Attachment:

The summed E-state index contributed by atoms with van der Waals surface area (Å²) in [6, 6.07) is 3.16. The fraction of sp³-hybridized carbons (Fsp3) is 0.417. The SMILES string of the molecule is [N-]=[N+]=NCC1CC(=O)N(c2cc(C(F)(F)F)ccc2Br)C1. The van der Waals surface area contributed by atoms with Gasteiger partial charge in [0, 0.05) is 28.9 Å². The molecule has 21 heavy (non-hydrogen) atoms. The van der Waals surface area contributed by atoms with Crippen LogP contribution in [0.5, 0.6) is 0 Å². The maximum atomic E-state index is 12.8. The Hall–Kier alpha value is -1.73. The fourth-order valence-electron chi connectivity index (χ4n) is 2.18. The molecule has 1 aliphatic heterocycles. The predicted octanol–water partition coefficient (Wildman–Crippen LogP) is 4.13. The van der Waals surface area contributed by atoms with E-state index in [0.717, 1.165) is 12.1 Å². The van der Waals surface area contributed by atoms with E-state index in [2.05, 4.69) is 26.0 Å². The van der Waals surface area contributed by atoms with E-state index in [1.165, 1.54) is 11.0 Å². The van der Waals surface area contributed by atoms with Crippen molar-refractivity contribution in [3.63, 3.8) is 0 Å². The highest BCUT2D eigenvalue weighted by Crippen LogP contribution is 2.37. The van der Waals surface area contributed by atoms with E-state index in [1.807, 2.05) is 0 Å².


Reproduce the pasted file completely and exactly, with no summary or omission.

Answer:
The summed E-state index contributed by atoms with van der Waals surface area (Å²) in [6, 6.07) is 3.16. The fraction of sp³-hybridized carbons (Fsp3) is 0.417. The SMILES string of the molecule is [N-]=[N+]=NCC1CC(=O)N(c2cc(C(F)(F)F)ccc2Br)C1. The van der Waals surface area contributed by atoms with Gasteiger partial charge in [0, 0.05) is 28.9 Å². The molecule has 21 heavy (non-hydrogen) atoms. The van der Waals surface area contributed by atoms with Crippen LogP contribution in [0.5, 0.6) is 0 Å². The maximum atomic E-state index is 12.8. The Hall–Kier alpha value is -1.73. The fourth-order valence-electron chi connectivity index (χ4n) is 2.18. The molecule has 1 aliphatic heterocycles. The predicted octanol–water partition coefficient (Wildman–Crippen LogP) is 4.13. The van der Waals surface area contributed by atoms with E-state index in [0.717, 1.165) is 12.1 Å². The van der Waals surface area contributed by atoms with E-state index in [2.05, 4.69) is 26.0 Å². The van der Waals surface area contributed by atoms with E-state index in [1.165, 1.54) is 11.0 Å². The van der Waals surface area contributed by atoms with Crippen molar-refractivity contribution in [3.63, 3.8) is 0 Å². The highest BCUT2D eigenvalue weighted by Crippen LogP contribution is 2.37. The van der Waals surface area contributed by atoms with E-state index in [1.807, 2.05) is 0 Å².